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  3. Deacon Tim:

    I have allways been a strong believer, (almost absolutist) in the First Amendment, Burning our country's flag is a horrible act that should be abhored by Americans and non Americans BUT it is protected by the Constitution. However in this case the phrases “Shouting fire in a crowded theater” and “Clear and present danger.” keep popping into my head – Greg in San Francisco

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  4. Deacon Tim,

    I agree with you much of the time, but on this point my opinion diverges from yours. The 1st Amendment guarantees free speech, but not unregulated speech. There are plenty of types of speech that can be regulated through time/place restrictions or when comepelling interests call, content restrictions.

    I am not a fan of the restrictions, but I do have to concede that yelling fire in a theatre or fighting words/words or acts that incite violence are not protected speech.

    I do believe that burning of the Quran amounts to fighting words. If I saw a Muslim group burning an effigy of Jesus, despite my Christian calling I may in fact be incited to do something regretful.

    With that being said, so far the government has not actually taken ANY action. The mere appeal of those in power to reconsider a decision does not amount to government action. No law has been passed, no resolution voted on, no police power has been exercised to stop Terry Jones from carrying out his book burning. Rather, there has been an open dialogue amongst leaders as to their belief about the proposed plan and its consequences. I think this is how government ought to work! I applaud the gathering together of leaders to publicly condemn this action. If our leaders were to stay silent, would they not earn our contempt for their failure to lead on this issue?

    I agree that Terry Jones has the protected right to burn the Quran. I think the fact that he has that right will tick off even moderate Muslims. I don't think the government has done anything to interfere in that right. So far, our leaders have only questioned the wisdom of that activity and I think that is the right move.

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  5. BTW, Tim, Damned?? I think God is searching for him as hard as the woman with the missing silver coin searched for it. He will not stop until He has found him, and then there will be rejoicing!

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  6. Karen, thanks for your thoughts. As to whether the Government overstepped the line in forbidding the free exercise of religion, I think that an FBI visit, a phone call from the Secretary of Defense, impassioned speeches by the Secretary of State and others, not to mention a speech by the President himself, were over the line. In our desire to defend the rights of one religion, we must not trample those of others. Let me explain about my use of the term “damned.” I used it in the sense of lost, separated, gone astray–like all we sheep or coins.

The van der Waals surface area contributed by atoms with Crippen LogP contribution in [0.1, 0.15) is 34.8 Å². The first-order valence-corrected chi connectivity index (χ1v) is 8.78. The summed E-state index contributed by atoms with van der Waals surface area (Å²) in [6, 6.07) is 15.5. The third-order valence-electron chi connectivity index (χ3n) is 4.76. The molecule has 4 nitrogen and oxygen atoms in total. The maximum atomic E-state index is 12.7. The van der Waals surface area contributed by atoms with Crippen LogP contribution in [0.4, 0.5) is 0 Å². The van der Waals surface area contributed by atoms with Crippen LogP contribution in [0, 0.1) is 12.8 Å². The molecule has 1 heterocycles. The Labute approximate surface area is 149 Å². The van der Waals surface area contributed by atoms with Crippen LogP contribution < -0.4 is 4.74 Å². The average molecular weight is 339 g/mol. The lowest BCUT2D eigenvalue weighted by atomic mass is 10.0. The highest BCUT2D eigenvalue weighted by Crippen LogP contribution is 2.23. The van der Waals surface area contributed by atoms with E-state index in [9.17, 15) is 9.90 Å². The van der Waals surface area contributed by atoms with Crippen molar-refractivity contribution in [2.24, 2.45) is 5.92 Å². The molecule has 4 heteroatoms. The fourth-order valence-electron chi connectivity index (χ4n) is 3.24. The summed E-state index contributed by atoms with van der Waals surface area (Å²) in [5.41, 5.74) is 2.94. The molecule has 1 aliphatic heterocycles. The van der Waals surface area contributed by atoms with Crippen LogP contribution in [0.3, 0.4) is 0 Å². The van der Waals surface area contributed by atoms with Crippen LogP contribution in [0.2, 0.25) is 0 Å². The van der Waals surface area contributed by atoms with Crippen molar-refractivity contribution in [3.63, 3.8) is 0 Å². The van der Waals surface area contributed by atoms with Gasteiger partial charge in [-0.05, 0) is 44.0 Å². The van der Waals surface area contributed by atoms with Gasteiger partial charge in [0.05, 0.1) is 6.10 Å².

This does not mean that Jones (or anyone else) is eternally damned–the Always Searching One does not give up on any lost soul. The redemptive love of the Cross is all powerful. But one may choose to inhabit a prison of one's own device, chaining oneself in with hate. Terry Jones will stay in his Hell until he decides to open the door–it's not locked. The love of God is there, for him, for me, for all of us.

    My post was meant to illustrate how Church discipline functions, as opposed to the law of the state. St. Paul says that church discipline is administered, “so that the sinful nature may be destroyed and [the] spirit saved on the day of the Lord.” (1 Corinthians 5) It is the Church's way of saying to the person who refuses to be reconciled: “Until you come back in with repentance, you cannot be part of the Communion.” In fact, after ordering the excommunication of the unrepentant man in his first letter, in Paul's second letter to the Corinthians he seems to suggest that the congregation had maybe taken things a little too far: “The punishment inflicted on him by the majority is sufficient for him. Now instead, you ought to forgive and comfort him, so that he will not be overwhelmed by excessive sorrow. I urge you, therefore, to reaffirm your love for him.” (2 Corinthians 2)

    As a Deacon, I have no right to excommunicate anybody–only a priest or bishop may do that. But it is my job, as a deacon, standing between the Church and the world, to translate the language each uses of the other. So let me be clear: Terry Jones cannot be considered a Christian, until he starts to act like one.

    Yes,”damned” is a harsh word, and sometimes we deacons get a little harsh; not so much with the world,as with the Church. I am praying for Jones and his weird little cult that they will come to see Jesus, as the one who came not to condemn the world, but to save it. In the meantime, the condemnation that they heap upon Muslims lies upon their own heads.